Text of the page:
06-10-06, 04:47 PM #1
Figs push the dawn of agriculture back by an entire millennium
According to a blurb in last week's Washington Post, an archeological dig near Jericho turned up the remains of figs that were clearly not natural wild varieties. They were softer and more edible than the ancestral species and most importantly they were sterile so they had to be propagated by cultivating cuttings rather than natural seeding.
The remains are dated to 9,400BCE. This is a full thousand years earlier than grains like wheat and barley, which were thought to be the first domesticated crops.
The domestication of plants made it possible for people to build permanent settlements. They were able to produce more food in a given area than could be gathered from nature, so they no longer had to be nomads constantly migrating to keep up with nature's meager harvest.
Agriculture and permanent villages mark the transition from the Mesolithic Era (Middle Stone Age) to the Neolithic Era (Late Stone Age). Agriculture arose independently in several regions, but archeological evidence has always indicated that it was first invented in the Middle East and this discovery does not change that. Bountiful fishing areas also fostered the creation of stationary villages, but this vector does not seem to have had as big an impact on the development of human society as farming.
The Agricultural Revolution--the dawn of the Neolithic Era--is regarded as one of the three "paradigm shifts" in human history. The other two are the Industrial Revolution and the Computer Age--which if you ask me is still a little early to send out the announcements.
The Agricultural Revolution began at least a thousand years earlier than was previously thought.
06-10-06, 09:18 PM #2
I was just reading this in the June 2nd issue of Science.
Really quite interesting.
I hardly knew anything about figs other than they're a fruit from the middle east, but now am frankly amazed by them.
Did you know that man is not the first animal domesticated by the fig plant (ficus)?
Amazing, but true.
The figs domesticated wasps millions of years ago.
For more information about figs and wasps...
By the way, in the Science article, it mentions that the variety of figs indicates that fig cultivation had likely been going on for several hundred years prior...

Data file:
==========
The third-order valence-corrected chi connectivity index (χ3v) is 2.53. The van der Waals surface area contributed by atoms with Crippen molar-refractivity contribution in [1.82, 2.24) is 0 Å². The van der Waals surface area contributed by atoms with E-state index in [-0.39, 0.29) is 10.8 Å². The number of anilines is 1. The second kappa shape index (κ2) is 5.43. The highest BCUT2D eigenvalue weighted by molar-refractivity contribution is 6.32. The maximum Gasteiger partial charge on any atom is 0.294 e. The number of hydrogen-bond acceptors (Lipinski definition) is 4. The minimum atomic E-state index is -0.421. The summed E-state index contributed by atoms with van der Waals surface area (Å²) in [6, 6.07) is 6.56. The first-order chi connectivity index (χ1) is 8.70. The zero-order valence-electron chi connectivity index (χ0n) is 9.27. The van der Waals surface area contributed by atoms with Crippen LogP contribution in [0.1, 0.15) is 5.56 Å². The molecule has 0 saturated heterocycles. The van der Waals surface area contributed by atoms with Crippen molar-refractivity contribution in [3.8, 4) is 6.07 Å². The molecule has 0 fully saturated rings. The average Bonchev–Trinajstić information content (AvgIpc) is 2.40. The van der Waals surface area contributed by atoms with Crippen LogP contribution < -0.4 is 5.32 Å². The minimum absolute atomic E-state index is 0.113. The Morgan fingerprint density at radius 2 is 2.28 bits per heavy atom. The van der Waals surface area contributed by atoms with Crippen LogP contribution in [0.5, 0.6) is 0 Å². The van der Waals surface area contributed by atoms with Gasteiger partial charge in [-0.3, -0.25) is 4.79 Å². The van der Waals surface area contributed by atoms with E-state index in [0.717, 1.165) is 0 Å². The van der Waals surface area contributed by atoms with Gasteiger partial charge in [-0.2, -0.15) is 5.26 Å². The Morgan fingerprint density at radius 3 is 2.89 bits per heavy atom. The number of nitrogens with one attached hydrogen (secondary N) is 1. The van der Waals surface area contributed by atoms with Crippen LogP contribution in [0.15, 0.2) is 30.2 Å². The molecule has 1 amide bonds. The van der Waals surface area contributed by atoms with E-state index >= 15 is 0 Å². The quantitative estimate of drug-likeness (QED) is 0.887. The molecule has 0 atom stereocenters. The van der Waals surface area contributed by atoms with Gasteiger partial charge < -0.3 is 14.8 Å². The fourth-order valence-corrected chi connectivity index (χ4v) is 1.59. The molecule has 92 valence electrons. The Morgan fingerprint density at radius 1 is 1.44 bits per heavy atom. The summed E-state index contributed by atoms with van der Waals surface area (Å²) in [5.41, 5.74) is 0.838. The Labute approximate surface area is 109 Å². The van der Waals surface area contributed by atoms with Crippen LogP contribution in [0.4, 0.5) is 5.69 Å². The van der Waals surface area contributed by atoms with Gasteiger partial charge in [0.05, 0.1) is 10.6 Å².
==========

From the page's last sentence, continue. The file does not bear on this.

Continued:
06-15-06, 07:56 AM #3
Thank you, first, for some very interesting info and, second, for a hearty chuckle with which to return to my work.
06-15-06, 12:13 PM #4
Do you guys know if you can eat figs right off the tree? It seems odd that people would think grain or barley was the first domesticated crop, when you have to go through a longer process before you can actually eat it. I think it would make more sense that the first crops were types of fruits or vegetables you can eat right off the plant.
06-27-06, 10:38 PM #5
Hmm. My my.
The dates are going back and back.
Now, we have a new paper in Science: Autonomous Cultivation Before Domestication. In the 16th of June issue of Science. Page 1608.
What do we have here?
Let's see. The figs were 11,400 BP.
The new evidence for cultivated plants are:
Wild Barley at Gilgal in the Jordan Valley (one of the sights featured in the fig article. Two sites are named Gilgal. Gilgal I had 9 figs. Gilgal III had 1. Gilgal III's fig was 11,700-11.260 BP. Gilgal I's was 11,400-11,200.)
Anyway. The Barley found at Gilgal was dated from 11,400 to 11,200 BP. Wild Oat was also found here. What's interesting here is that oats wasn't domesticated until the first millenium BCE so the cultivation of oats at Gilgal was a dead end. Apparently this happened quite a bit. Cultivation does not always lead to continued cultivation which would lead to domestication...
Rye, in Abu Hureyra in norther Syria. ~12,500 BP... Wow. Domesticated rye appears here ~8,600 BP.
Wild lentil at Jerf el Ahmar, Sryia and Netiv Hadgud. ~11,000 BP.
In case you're not clear. Cultivation differs from domestication in that the wild plant is being sown and cultivated, but it has yet to develop the mutations which lead to domestication. In wheat, for example, wild grain fractures easily while domesticated grain stays on the stalk for later seperation. Each plant has its own specific necessities of domestication. Lentils apparently had two important stages which took place several thousand years apart and in seperate locales.
...and, second, for a hearty chuckle with which to return to my work.
I rather like that idea. And I think it bears more truth than fiction.
I suppose a more thorough treatment is necessary.
Gathering of humans...
Cultivation of humans...
Domestication of humans....